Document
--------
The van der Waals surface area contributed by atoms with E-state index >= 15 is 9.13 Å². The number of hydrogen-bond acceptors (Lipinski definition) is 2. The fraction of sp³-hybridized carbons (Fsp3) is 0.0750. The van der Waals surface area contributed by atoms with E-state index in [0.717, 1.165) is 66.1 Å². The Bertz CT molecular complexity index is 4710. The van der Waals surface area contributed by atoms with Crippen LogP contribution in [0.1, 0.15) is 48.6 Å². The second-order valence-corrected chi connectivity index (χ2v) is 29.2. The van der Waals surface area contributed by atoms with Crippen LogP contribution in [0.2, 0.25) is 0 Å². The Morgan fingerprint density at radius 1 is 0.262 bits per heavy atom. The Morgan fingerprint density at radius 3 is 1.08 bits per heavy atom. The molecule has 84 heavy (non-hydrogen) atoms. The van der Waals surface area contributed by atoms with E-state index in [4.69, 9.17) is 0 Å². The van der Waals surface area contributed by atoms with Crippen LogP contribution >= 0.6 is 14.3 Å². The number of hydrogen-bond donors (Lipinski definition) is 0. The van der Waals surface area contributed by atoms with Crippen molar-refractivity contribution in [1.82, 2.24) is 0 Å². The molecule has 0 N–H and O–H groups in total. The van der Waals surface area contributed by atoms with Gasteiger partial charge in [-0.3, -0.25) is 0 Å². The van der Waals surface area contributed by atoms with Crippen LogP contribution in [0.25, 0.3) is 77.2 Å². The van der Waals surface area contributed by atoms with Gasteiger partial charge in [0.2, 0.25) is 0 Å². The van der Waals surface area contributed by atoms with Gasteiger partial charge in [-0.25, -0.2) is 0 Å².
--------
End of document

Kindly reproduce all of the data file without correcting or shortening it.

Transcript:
The van der Waals surface area contributed by atoms with E-state index >= 15 is 9.13 Å². The number of hydrogen-bond acceptors (Lipinski definition) is 2. The fraction of sp³-hybridized carbons (Fsp3) is 0.0750. The van der Waals surface area contributed by atoms with E-state index in [0.717, 1.165) is 66.1 Å². The Bertz CT molecular complexity index is 4710. The van der Waals surface area contributed by atoms with Crippen LogP contribution in [0.1, 0.15) is 48.6 Å². The second-order valence-corrected chi connectivity index (χ2v) is 29.2. The van der Waals surface area contributed by atoms with Crippen LogP contribution in [0.2, 0.25) is 0 Å². The Morgan fingerprint density at radius 1 is 0.262 bits per heavy atom. The Morgan fingerprint density at radius 3 is 1.08 bits per heavy atom. The molecule has 84 heavy (non-hydrogen) atoms. The van der Waals surface area contributed by atoms with E-state index in [4.69, 9.17) is 0 Å². The van der Waals surface area contributed by atoms with Crippen LogP contribution >= 0.6 is 14.3 Å². The number of hydrogen-bond donors (Lipinski definition) is 0. The van der Waals surface area contributed by atoms with Crippen molar-refractivity contribution in [1.82, 2.24) is 0 Å². The molecule has 0 N–H and O–H groups in total. The van der Waals surface area contributed by atoms with Gasteiger partial charge in [-0.3, -0.25) is 0 Å². The van der Waals surface area contributed by atoms with Crippen LogP contribution in [0.25, 0.3) is 77.2 Å². The van der Waals surface area contributed by atoms with Gasteiger partial charge in [0.2, 0.25) is 0 Å². The van der Waals surface area contributed by atoms with Gasteiger partial charge in [-0.25, -0.2) is 0 Å².